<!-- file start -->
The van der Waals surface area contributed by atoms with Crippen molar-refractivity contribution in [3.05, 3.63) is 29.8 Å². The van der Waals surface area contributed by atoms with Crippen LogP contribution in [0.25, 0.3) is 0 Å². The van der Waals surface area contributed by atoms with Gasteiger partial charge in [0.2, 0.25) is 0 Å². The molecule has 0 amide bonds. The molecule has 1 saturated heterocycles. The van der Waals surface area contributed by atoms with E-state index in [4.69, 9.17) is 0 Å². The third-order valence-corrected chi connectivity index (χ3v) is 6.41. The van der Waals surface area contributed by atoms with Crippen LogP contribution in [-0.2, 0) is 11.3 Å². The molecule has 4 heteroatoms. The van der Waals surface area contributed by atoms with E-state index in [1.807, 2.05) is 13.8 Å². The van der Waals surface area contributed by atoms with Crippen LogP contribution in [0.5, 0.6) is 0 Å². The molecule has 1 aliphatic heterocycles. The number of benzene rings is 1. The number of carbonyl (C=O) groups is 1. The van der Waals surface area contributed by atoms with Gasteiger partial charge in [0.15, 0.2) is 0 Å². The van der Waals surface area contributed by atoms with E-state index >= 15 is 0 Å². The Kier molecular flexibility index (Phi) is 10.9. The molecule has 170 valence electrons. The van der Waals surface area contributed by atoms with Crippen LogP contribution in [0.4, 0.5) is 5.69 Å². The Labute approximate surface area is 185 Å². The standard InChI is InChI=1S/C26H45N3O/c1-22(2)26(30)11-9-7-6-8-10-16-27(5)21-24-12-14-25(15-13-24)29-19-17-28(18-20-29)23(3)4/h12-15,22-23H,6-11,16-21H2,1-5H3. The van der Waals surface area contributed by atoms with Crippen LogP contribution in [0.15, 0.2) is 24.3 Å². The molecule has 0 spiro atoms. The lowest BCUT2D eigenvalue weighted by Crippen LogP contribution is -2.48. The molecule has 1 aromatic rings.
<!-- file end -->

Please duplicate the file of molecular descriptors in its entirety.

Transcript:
The van der Waals surface area contributed by atoms with Crippen molar-refractivity contribution in [3.05, 3.63) is 29.8 Å². The van der Waals surface area contributed by atoms with Crippen LogP contribution in [0.25, 0.3) is 0 Å². The van der Waals surface area contributed by atoms with Gasteiger partial charge in [0.2, 0.25) is 0 Å². The molecule has 0 amide bonds. The molecule has 1 saturated heterocycles. The van der Waals surface area contributed by atoms with E-state index in [4.69, 9.17) is 0 Å². The third-order valence-corrected chi connectivity index (χ3v) is 6.41. The van der Waals surface area contributed by atoms with Crippen LogP contribution in [-0.2, 0) is 11.3 Å². The molecule has 4 heteroatoms. The van der Waals surface area contributed by atoms with E-state index in [1.807, 2.05) is 13.8 Å². The van der Waals surface area contributed by atoms with Crippen LogP contribution in [0.5, 0.6) is 0 Å². The molecule has 1 aliphatic heterocycles. The number of benzene rings is 1. The number of carbonyl (C=O) groups is 1. The van der Waals surface area contributed by atoms with Gasteiger partial charge in [0.15, 0.2) is 0 Å². The van der Waals surface area contributed by atoms with E-state index >= 15 is 0 Å². The Kier molecular flexibility index (Phi) is 10.9. The molecule has 170 valence electrons. The van der Waals surface area contributed by atoms with Crippen LogP contribution in [0.4, 0.5) is 5.69 Å². The Labute approximate surface area is 185 Å². The standard InChI is InChI=1S/C26H45N3O/c1-22(2)26(30)11-9-7-6-8-10-16-27(5)21-24-12-14-25(15-13-24)29-19-17-28(18-20-29)23(3)4/h12-15,22-23H,6-11,16-21H2,1-5H3. The van der Waals surface area contributed by atoms with Crippen LogP contribution in [0.15, 0.2) is 24.3 Å². The molecule has 0 spiro atoms. The lowest BCUT2D eigenvalue weighted by Crippen LogP contribution is -2.48. The molecule has 1 aromatic rings.